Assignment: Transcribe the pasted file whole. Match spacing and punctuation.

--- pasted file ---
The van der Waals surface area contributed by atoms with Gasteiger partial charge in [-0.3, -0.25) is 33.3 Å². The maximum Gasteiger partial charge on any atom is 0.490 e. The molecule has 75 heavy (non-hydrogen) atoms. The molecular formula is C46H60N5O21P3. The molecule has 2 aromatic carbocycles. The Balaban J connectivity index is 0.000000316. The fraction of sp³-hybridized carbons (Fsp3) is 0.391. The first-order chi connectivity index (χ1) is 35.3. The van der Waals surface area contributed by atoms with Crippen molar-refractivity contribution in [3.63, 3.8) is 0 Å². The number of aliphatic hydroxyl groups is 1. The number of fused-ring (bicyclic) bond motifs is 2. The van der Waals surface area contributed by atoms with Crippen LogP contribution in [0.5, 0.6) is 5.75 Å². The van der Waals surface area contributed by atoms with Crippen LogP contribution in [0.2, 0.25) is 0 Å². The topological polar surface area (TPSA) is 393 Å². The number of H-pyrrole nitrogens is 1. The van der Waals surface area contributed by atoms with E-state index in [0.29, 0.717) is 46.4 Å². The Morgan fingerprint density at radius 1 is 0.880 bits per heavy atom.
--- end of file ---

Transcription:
The van der Waals surface area contributed by atoms with Gasteiger partial charge in [-0.3, -0.25) is 33.3 Å². The maximum Gasteiger partial charge on any atom is 0.490 e. The molecule has 75 heavy (non-hydrogen) atoms. The molecular formula is C46H60N5O21P3. The molecule has 2 aromatic carbocycles. The Balaban J connectivity index is 0.000000316. The fraction of sp³-hybridized carbons (Fsp3) is 0.391. The first-order chi connectivity index (χ1) is 35.3. The van der Waals surface area contributed by atoms with Crippen molar-refractivity contribution in [3.63, 3.8) is 0 Å². The number of aliphatic hydroxyl groups is 1. The number of fused-ring (bicyclic) bond motifs is 2. The van der Waals surface area contributed by atoms with Crippen LogP contribution in [0.5, 0.6) is 5.75 Å². The van der Waals surface area contributed by atoms with Crippen LogP contribution in [0.2, 0.25) is 0 Å². The topological polar surface area (TPSA) is 393 Å². The number of H-pyrrole nitrogens is 1. The van der Waals surface area contributed by atoms with E-state index in [0.29, 0.717) is 46.4 Å². The Morgan fingerprint density at radius 1 is 0.880 bits per heavy atom.